Post Mortem: The Witcher

Post Mortem is a series of posts about games that I have finished recently. It’s both a review and a chance to share my experience in game, both good and bad. May contain spoilers!


The Witcher and I have a tumultuous relationship. I’m not much of an RPG man, but when a good friend suggested I should try it out in 2007, I was interested. Then when he lent me his copy, I was hooked – for a while. Real life got in the way, and I gave my copy back. It wasn’t until last year I bought myself a copy, and until the last few weeks I actually decided to play it again. I found my save games from early 2008, ignored them, and started from scratch in the world of The Witcher!

The World of the White Wolf

The Witcher game is based on a series of books written by Andrzej Sapkowski, describing a medieval fantasy world inhabited by humans, dwarves, elves, monsters, and witchers. Witchers are mutated humans; sterile, light skinned, neutral monster slayers, they are able to mutate their abilities through potions and skill upgrades. The story starts with you, playing Geralt, the White Wolf, being taken back to Kaer Morhen, the home of the witchers, all but dead. Geralt has no memory of his past, despite being the most famous Witcher; the opening movie in the game describes how he cured the King’s daughter of a curse. Naturally, his amnesia suits the game perfectly, giving the player the chance to level up and learn all the Witcher skills. It doesn’t take long – Kaer Morhen is soon attacked by bandits, and you are headlong into combat.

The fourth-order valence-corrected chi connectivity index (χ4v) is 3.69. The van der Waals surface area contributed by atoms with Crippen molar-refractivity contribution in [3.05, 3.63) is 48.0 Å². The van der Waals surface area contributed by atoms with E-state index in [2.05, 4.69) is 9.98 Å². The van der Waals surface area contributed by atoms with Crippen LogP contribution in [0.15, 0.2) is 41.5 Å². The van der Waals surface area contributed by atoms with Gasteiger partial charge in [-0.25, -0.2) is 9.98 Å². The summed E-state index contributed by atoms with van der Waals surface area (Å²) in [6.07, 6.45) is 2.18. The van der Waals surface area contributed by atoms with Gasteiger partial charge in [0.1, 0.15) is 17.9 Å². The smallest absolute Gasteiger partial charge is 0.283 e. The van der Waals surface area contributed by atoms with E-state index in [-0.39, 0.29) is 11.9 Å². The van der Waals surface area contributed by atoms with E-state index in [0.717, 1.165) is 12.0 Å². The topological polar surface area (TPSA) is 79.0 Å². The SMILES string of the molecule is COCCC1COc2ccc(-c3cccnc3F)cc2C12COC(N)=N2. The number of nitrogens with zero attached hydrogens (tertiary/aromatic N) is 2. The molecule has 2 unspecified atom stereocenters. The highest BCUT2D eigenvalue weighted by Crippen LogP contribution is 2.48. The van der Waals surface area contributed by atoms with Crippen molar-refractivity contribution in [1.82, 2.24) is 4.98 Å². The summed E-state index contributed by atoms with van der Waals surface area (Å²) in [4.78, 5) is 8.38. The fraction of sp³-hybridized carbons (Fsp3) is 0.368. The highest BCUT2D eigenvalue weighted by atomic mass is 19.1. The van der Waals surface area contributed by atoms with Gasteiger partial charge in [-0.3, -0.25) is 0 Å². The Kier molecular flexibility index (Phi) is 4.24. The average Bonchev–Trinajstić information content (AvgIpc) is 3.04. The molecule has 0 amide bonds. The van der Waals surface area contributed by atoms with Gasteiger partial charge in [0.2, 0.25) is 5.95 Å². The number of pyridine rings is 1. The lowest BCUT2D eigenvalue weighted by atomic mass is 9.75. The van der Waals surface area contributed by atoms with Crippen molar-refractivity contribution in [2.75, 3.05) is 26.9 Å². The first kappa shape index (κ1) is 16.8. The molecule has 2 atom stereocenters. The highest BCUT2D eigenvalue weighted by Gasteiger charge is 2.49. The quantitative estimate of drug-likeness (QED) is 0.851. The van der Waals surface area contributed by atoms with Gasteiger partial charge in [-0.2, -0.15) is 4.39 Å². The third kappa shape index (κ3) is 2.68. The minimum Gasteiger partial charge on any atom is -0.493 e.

The attack soon becomes a personal mission of vengeance for Geralt, which leads to him heading to Vizima, the seat of the King whose daughter he cured. It’s not all vengeance and monster slaying, however: as Geralt pieces his memory back together, he finds himself deep in politics, and a civil war between humans and non-humans. The path of neutrality, one witchers try and take, becomes harder to take as the story unfolds.


During your time at Kaer Morhen, you are presented with the 2 swords you will use: a metal sword for fighting humans, and a silver sword for fighting monsters. The swords are ineffective against the opposite opponent (ie, a metal sword won’t work against monsters). In combat, its easy to pick the sword you need (if the game didn’t choose it for you), by using the ‘Q’ key for metal and ‘E’ key for silver. Both swords feature 3 combat styles – heavy, which is useful against large or armored opponents; fast, which is useful against light and smaller opponents that can easily dodge or parry your strikes; and the group combat style, which is useful when fighting multiple enemies at once, although heavy opponents do take a while to go down this way. Choosing the style is done by pressing the Z, X or C keys for heavy, fast and group, respectively.